Cultural Effects
The introduction and popularization of Japanese Cuisine in Canada and the western world has resulted in some interesting cultural effects. The foods of both cultures have intermingled and created new dishes and ways of preparing food. While Canada enjoys Japanese cuisine, the people of Japan are starting to choose more westernized foods as well. Western establishments like McDonald's, which serves burgers and fries, are becoming popular in Japan. However, the Japanese McDonald's restaurants have their own take on the menu items. Only in Japan will McDonald’s serve wasabi or umeboshi (plum) dipping sauce. Japanese people call this new type of western-inspired Japanese food Yooshoku.Similarly, many aspects of Japanese cuisine in Canada have been westernized. A popular sushi roll called the ‘Philadelphia roll’ is made of cream cheese and smoked salmon.The roll’s name and composition are derived from the Philadelphia brand cream cheese, and traditional Japanese sushi does not include dairy products or cooked fish. Other examples of this cultural fusion are Canadian chefs who combine Japanese cuisine with different cuisines from around the world. Chef Taka Sakurai from Montreal owns a restaurant called Toroli, which combines Japanese and French culinary tradition. The synthesis of Japanese and western ingredients has created new branches of cuisine in Canada and Japan.
Resources
13 Things You Didn’t Know About Sushi - Restaurants Canada Blog. (n.d.). Retrieved from http://blog.restaurantscanada.org/index.php/2016/06/17/13-things-didnt-know-sushi/

The 30 Types of Japanese Restaurant - Japan Talk. (n.d.). Retrieved from http://www.japan-talk.com/jt/new/japanese-restaurants

How Japanese food is part of Canadian cuisine | One World Kitchen | Television Series on Gusto TV. (n.d.). Retrieved from http://oneworldkitchen.ca/how-japanese-food-is-part-of-canadian-cuisine/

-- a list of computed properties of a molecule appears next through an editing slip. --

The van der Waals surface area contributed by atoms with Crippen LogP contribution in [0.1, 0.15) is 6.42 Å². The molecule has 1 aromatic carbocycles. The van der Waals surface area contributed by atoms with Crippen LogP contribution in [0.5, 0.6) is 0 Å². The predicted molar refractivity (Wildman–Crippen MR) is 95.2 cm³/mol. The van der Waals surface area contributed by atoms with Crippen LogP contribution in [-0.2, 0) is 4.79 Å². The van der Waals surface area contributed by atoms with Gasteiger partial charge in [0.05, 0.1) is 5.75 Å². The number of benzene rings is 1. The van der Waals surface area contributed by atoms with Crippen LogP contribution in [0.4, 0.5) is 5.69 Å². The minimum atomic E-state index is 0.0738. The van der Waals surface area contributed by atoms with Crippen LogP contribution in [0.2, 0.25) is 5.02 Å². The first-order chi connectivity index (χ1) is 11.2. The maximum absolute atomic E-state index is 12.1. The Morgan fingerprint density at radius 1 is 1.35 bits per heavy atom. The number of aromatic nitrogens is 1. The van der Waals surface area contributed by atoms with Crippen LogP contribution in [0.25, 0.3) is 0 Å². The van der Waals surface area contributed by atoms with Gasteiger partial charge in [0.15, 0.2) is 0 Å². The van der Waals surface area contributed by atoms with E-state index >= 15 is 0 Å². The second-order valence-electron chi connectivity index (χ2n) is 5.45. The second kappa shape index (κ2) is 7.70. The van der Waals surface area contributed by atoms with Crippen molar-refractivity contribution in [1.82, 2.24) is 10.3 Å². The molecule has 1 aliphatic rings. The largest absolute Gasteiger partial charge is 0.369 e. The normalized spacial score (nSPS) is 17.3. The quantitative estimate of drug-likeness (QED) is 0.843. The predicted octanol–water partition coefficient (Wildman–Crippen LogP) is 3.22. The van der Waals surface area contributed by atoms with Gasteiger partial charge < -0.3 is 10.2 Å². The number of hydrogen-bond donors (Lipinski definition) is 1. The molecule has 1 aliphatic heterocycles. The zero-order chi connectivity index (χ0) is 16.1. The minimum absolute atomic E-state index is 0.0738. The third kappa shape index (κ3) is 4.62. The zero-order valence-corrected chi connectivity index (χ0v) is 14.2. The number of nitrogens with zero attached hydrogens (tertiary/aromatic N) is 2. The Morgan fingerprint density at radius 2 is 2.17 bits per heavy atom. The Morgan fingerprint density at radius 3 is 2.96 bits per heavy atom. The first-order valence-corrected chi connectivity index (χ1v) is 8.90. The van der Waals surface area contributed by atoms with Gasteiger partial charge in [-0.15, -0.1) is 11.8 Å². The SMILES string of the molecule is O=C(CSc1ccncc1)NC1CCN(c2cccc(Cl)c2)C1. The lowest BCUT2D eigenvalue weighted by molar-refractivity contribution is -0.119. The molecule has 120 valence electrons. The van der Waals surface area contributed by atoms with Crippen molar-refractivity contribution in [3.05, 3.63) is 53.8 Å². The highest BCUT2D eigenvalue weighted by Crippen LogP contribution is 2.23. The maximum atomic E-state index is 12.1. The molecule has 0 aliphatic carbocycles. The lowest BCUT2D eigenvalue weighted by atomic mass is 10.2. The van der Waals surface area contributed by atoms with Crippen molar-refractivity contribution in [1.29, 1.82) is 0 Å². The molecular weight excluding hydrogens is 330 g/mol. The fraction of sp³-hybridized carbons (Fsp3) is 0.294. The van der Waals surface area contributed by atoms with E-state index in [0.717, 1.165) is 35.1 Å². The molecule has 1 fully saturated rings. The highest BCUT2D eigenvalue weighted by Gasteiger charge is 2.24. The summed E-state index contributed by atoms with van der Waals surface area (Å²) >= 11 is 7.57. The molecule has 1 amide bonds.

Japanese Canadian Timeline | Nikkei National Museum & Cultural Centre. (n.d.). Retrieved from http://centre.nikkeiplace.org/japanese-canadian-timeline/

Japanese Canadians - The Canadian Encyclopedia. (n.d.). Retrieved from http://www.thecanadianencyclopedia.ca/en/article/japanese-canadians/

Japanese vs Western Sushi — The Calorie Countdown - Japan Talk. (n.d.). Retrieved from http://www.japan-talk.com/jt/new/japanese-vs-western-sushi-the-calorie-countdown

Kaiseki Yu-Zen Hashimoto. (n.d.). Retrieved from http://www.blogto.com/restaurants/hashimoto

Vancouver's sushi pioneer leaves giant legacy | Vancouver Observer. (n.d.). Retrieved from http://www.vancouverobserver.com/food/2012/02/17/vancouvers-sushi-pioneer-leaves-giant-legacy
Japanese Cuisine
Fine Dining
Some of the First Japanese Immigrants to Canada
Japanese Canadians being relocated during the Japanese Internment in BC
Kaiseki
Sashimi
The
American company Starbucks features a Japan-inspired matcha latte
An Asian Night Market food festival in Canada
Sushi is available in grocery stores across Canada
McDonald's restaurants in Japan show the influence of Western culture on popular Japanese cuisine
In Canada and North America, Japanese foods, such as sushi have been altered to suit western tastes